One day, one trouble

By Adekunle Adekoya

IN the run-up to the 2015 general elections, there was huge hope that, at last, things were going to take a turn in the direction of eldorado for Nigeria and her teeming peoples. There was massive euphoria about how the cluelessness of the government of the day would be replaced by purposeful leadership.

There were promises about electricity and how it would be made constant and Nigerians would no longer suffer blackouts. There were also avowals about fuel supply and how our refineries would be made to work so that there would be a final end to importation of refined petroleum products.

If you, the reader, remembers the promises, they included how aircraft in the presidential fleet would either be sold off and the proceeds used to fund the revival of our national carrier, and one million other promises.

Before then, much of our infrastructure, especially roads, were in bad shape. With some exceptions, the situation remains pretty the same. I want to stand in for some of our leaders who have done the much they could with what they have, but since ours is a unitarian federalism, a lot that could have been done by the Federal Government remains undone.

In the area of roads, there is plenty. According to the Infrastructure Concession Regulatory Commission, Nigeria has about 195,000 kilometres of road network of which about 60,000  were paved  by 2019, just three years away, leaving a deficit of about 135,000 kilometres. One road that is part of that deficit is the road linking Akure with Ado-Ekiti.

This road is just 41 kilometres or 26 miles in length, with a driving time of less than 50 minutes. But that was when the road was in good condition. It is also a road I am familiar with. Frequently I travel to both Akure and Ado-Ekiti, and each time, I kept wondering what could be responsible for the deplorable condition of this road that links two state capitals.

Earlier in the week, Governor Kayode Fayemi of Ekiti State disclosed to a shocked audience that the Federal Government threatened that it would not refund the states if they tampered with a federal road. 

The governor made the disclosure in reaction to entreaties made by the Minister of State for Transportation, Prince Ademola Adegoroye, during a visit to the Minister for Works and Housing, Mr. Babatunde Raji Fashola. During the said visit, Adegoroye was said to have urged Fashola to expedite works action on the  dualisation of the Akure-Ado Ekiti Expressway.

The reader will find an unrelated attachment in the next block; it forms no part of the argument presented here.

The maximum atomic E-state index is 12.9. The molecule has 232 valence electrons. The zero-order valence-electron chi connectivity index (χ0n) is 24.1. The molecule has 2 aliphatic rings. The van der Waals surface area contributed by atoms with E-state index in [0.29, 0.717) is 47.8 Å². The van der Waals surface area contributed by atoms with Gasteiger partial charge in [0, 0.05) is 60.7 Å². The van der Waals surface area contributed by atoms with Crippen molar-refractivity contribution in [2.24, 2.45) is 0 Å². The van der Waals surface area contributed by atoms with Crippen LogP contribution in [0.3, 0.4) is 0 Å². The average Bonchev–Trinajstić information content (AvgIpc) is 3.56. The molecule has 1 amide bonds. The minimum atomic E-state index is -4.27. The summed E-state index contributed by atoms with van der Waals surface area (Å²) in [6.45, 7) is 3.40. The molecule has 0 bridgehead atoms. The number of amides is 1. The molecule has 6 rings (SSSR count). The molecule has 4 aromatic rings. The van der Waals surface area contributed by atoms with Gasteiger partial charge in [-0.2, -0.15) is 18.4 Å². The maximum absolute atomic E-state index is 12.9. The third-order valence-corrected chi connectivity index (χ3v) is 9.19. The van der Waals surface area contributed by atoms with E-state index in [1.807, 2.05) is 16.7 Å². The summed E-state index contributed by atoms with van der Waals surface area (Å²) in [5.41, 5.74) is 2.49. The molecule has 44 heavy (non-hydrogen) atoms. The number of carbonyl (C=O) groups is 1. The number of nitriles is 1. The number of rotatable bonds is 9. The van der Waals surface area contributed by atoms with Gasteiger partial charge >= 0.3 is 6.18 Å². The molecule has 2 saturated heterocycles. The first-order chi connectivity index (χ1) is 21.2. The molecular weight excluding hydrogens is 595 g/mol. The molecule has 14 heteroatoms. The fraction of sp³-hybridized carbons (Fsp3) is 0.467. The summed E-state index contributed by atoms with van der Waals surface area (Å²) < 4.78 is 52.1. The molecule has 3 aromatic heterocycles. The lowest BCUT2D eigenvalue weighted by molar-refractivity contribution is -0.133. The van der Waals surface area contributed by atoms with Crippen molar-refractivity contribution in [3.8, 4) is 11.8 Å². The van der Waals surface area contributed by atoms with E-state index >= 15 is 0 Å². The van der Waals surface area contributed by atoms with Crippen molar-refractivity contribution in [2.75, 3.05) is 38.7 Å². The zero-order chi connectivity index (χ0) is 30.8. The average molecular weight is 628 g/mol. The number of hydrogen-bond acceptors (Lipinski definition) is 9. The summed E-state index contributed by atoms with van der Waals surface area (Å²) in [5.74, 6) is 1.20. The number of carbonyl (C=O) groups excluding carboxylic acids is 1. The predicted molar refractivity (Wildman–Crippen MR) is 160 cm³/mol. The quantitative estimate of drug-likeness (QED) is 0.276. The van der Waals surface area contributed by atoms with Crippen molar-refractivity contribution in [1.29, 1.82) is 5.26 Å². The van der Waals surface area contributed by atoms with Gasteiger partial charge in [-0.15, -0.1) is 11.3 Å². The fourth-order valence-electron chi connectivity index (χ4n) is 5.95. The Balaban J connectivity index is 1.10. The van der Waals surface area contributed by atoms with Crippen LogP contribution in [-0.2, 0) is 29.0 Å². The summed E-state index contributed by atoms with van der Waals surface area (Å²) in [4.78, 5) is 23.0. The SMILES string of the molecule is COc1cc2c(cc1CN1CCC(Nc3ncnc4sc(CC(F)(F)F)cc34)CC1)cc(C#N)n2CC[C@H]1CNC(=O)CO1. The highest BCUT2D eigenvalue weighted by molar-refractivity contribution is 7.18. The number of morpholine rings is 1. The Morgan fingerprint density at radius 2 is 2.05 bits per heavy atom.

In a statement, the governor said further:

“I have spent the last three years on the subject of this road. I finally got them to award the dualisation in November 2019 at the cost of N30b. To date, the contractor has only received N2b. I then got money from the AfDB for the road through Adesina, and the FG refused to cede the road to Ondo and Ekiti states and threatened us there will be no refund if we went ahead and tampered with their road.

“In the end, we transferred the money to them and even helped them follow up with AfDB. 

“Up till now, they can’t access the money because they have refused to follow AfDB procurement standards.  We are now pursuing NNPC to include the road in their new tax credit roads they are funding, but we are still on it.

“There’s no month Fashola and I do not speak about this road for the past three years. It has even caused friction between the two of us. If we had been given clearance to do the road and toll it, we offered to do that, but the FG refused.

I wish Demola luck on his new venture. Senator Alasoadura did the same and even cried at FEC on account of the road. Maybe he will succeed where we have not.”

From the governor’s lamentations, one may ask: Who is the “FG” that refused to cede the road to states? Is it the President? The Vice-President? Or the Minister of Works? 

What is worrisome here is that the Federal Government and the governments of Ondo and Ekiti states are all of the All Progressives Congress, APC. What could be the reason for this? Reminds me of a time in Lagos when it was commonplace to see a signpost on a bad road with the inscription: “THIS IS A FEDERAL ROAD. PLEASE BEAR WITH US.”

Then, the Federal Government was controlled by the PDP while LASG was of the Action Congress. Now that the same party is controlling most state governments, what is behind these? A related problem concerns creation of local governments. Lagos, under Asiwaju Bola Tinubu, created more local governments from the existing 20, bringing the number to 57.

It was alleged that these new LGs, now called LCDAs (Local Council Development Authority) could not take lives of their own because a different party was in control at the federal level. It’s now more than seven years that the situation has changed, and they still remained LCDAs, unrecognised constitutionally. Is it not the same APC in Abuja as in Lagos? From where I stand, there must be more to this than meets the eye. It’s like a glass with water halfway in it. Half-full, or half-empty? APC top-notchers should furnish us with answers.

The condition of that road is emblematic of many federal roads nationwide, on which thousands of man hours are lost daily, and lives lost in avoidable accidents. In Lagos, most of the federal roads are in disrepair, including the bridges. What does the Federal Government do?

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